Golf Truism #32: The rake is always in the other trap. (But not during the Pandemic.)

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If it’s Broken, Try Something Different !

I just played one of my final rounds of golf for this year. It was a perfect autumn day, the sun was shining and there was a light breeze. How could I ask for more? Well as it turned out this was the day that my body decided to hook my drives. I just couldn’t shake it until I finally discovered the magic in my swing.

We arrived at a par 5 dog-leg to the right. I watched carefully as each player setup and executed their best fad. One hooked his shot, one completed a dead straight shot beyond the bend in the fairway and one sliced into the trees. It was my turn and I was concerned that I had been hooking most of my drives. The moment of truth had arrived.

I setup with a slightly open face on my driver and took and open stance. My backswing was wide and looping at the top so that I could nail that shot dead center up the fairway. A fad would have been nice but a hook would have been deadly. As it turn out I hit the longest drive of the foursome and with a slight fad. I pared that 512 yard hole with a 5 foot putt. Success!

If you are trying to add distance, slow down your back swing. Give yourself time to create lag. Open your trailing foot to improve your hip and shoulder rotation and let’er rip.

Get Out of Your Rut
When your game is going sideways, why not setup for change:
1/ If you are mishitting your shots, slow your backswing down by counting 1, 2, 3 as you (1) start your takeaway, (2) as you rotate your hips and spine and (3) as you set your wrist lag.
2/ If you are hooking, setup for a fade and check out the results.
3/ If you are hitting your chips fat, put more pressure on your leading foot
4/ If you can’t control your approach chip with a wedge, try punching your shot with an 8 iron for a chip and run.
5/ If you can’t reach the green without risking a shot in the water or sand, just select a club for the perfect layup and then pitch or chip it close for a 1 putt.
6/ If your lag putts or chips are missing to the left or right, spend more time checking out the slope of the green and pay more attention to the roll from the shots by others. Get in the game!

If you find yourself complaining out loud about your consistent bad shots, do something about it. Break out of your slump. Get back in the fairway. And make your next shot count.

Turn every round of golf into a learning experience. Learn from your mistakes and change your swing or your club selection to improve your game. Enjoy your great shots and stop trying to hit the longest shot in your life with every club in your bag. It so much easier to layup and then hit the perfect short iron shot. Practice with your GOLFSTR+ for 6 swing fixes. Buy one today at www.GOLFSTR.com .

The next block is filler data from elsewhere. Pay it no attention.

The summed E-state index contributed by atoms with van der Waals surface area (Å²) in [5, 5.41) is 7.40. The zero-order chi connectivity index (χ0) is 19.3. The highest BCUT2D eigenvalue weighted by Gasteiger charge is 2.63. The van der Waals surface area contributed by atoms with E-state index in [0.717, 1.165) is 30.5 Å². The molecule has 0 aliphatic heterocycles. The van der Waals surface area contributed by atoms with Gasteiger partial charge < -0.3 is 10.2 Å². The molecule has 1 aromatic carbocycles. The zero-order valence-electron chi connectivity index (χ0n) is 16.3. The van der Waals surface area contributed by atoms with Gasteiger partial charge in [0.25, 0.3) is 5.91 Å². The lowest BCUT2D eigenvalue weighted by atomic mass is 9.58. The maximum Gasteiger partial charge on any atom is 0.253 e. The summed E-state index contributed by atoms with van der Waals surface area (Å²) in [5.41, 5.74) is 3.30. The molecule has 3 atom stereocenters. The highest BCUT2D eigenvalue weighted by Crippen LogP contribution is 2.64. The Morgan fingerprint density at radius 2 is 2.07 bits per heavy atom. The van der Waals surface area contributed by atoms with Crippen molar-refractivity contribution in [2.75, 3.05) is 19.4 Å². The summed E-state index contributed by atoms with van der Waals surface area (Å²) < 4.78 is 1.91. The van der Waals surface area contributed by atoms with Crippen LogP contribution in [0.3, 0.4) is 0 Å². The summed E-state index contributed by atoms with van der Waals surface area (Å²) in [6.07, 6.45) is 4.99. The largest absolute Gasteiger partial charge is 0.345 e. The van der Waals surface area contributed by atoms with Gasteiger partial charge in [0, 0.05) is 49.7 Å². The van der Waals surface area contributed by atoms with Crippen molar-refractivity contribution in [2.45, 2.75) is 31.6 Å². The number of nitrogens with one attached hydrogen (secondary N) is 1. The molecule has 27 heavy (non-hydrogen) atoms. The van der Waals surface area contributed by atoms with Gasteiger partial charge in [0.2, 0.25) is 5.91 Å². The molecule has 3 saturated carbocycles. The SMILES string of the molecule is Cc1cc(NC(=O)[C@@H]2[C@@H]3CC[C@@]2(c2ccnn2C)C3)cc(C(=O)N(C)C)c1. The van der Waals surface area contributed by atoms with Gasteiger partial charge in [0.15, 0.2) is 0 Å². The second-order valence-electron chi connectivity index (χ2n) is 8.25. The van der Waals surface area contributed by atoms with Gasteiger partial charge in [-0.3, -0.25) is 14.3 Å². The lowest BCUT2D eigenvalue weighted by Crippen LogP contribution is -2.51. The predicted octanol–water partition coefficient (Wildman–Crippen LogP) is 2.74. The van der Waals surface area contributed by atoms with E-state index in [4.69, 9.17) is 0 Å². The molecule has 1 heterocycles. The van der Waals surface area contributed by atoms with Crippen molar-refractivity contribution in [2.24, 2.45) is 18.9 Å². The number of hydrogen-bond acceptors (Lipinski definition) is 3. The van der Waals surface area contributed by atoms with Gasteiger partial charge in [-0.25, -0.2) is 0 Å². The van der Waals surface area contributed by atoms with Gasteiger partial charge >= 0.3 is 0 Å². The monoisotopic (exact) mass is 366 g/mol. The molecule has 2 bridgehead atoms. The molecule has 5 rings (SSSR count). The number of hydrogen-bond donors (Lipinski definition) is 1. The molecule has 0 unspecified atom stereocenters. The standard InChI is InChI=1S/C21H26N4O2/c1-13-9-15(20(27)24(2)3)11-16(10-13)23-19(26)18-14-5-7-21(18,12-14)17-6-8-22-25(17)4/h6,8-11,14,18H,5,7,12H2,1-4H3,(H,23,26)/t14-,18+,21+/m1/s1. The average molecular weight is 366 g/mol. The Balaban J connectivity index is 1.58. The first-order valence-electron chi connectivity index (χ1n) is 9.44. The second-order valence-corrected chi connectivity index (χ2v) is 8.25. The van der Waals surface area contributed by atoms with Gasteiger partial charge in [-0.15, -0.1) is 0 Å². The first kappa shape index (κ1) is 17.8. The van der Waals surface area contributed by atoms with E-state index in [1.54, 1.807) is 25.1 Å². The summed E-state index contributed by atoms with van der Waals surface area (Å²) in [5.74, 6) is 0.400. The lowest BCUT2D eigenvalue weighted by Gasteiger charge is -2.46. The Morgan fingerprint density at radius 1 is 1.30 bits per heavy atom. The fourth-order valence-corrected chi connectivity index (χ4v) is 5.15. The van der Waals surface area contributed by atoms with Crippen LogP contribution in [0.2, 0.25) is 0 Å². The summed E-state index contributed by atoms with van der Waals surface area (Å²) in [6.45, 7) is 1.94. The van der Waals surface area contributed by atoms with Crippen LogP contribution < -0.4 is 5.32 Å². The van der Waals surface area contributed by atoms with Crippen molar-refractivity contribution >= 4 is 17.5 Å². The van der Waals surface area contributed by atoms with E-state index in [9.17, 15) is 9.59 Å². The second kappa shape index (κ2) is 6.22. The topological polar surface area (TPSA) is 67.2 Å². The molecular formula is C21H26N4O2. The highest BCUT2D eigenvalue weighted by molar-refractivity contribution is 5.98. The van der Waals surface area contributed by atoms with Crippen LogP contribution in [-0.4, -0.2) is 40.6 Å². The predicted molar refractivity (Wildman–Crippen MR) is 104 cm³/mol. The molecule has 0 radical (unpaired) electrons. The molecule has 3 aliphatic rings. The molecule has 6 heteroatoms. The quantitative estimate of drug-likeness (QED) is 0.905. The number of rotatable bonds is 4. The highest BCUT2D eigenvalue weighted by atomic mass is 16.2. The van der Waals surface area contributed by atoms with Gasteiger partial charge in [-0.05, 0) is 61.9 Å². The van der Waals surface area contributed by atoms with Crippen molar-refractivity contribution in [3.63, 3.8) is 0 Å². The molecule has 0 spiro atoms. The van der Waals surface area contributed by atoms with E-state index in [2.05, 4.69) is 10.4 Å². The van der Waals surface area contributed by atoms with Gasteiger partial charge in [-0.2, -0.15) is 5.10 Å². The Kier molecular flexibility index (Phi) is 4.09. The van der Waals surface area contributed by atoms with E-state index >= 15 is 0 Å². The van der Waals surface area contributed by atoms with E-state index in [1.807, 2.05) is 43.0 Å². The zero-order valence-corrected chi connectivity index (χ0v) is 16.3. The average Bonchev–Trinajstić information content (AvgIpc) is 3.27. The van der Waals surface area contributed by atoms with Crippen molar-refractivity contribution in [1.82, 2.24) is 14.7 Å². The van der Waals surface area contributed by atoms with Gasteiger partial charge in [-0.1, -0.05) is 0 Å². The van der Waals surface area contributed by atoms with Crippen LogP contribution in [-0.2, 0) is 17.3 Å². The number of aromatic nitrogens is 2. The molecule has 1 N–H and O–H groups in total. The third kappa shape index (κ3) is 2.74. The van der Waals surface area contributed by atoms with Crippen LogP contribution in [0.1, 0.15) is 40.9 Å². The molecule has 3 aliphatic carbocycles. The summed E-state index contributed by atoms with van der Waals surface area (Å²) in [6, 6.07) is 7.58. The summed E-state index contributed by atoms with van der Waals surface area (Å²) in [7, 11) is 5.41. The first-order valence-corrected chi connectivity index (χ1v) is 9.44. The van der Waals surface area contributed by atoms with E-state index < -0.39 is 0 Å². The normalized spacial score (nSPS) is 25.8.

Golf Truism #30: Always limp with the same leg for the whole round.

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Plan for Your Self-Training Round of Golf

Golfers at any level benefit from every round that they play. Unfortunately we all have mishits or shanks or poor side hill lies where we only get upset with our game. Wouldn’t it be great to have a second chance to try every one of your poor shots over again? Why not play the occasional round of golf where you take a mulligan for every one of your poor shots. Then add up your score and appreciate how low your score can be.

You learned to play golf hitting buckets of balls at a driving range on a flat surface or mat. So how will you ever learn to improve your game on the rolling terrain of a golf course? Or in the rough? When you play a round of golf, the pressure is on and you really don’t have time to learn from your mistakes. Wouldn’t it be ideal to take corrective action to fix your swing or setup to improve your shots?

Here are 3 pros (Sergio, Tiger and Jim Furyk) with 3 different back swings. Why not tryout a change and learn from your results.

SOLUTION: Play a Self-Training Round of Golf
Of course you can’t enter your score for your handicap when you take a number of mulligans. The real benefit is that you can:
1/ Figure out how to hit balls from a poor lie or from a side or downhill lie.
2/ Practice hitting a draw or fad to land your ball where you want it to land.
3/ Avoid the anger that builds up when something goes wrong with your swing.
4/ Enjoy seeing how well you can actually hit the right shot. [Of course, the old saying goes, any idiot can hit the second try.]
5/ Best of all, you can total up your score with all of your great shots to see how low your score can get. It will build confidence in your game.

Playing a practice round will let you make all of those short putts that never reach the hole. Gives you that second chance to get out of a sand trap. Lets you find the perfect direction to aim off your side hill lie. Try out a more lofted club on a downhill lie to actually make your shot count. And best of all you can make that chip with confidence to cozy your ball up to the pin for a 1 putt green.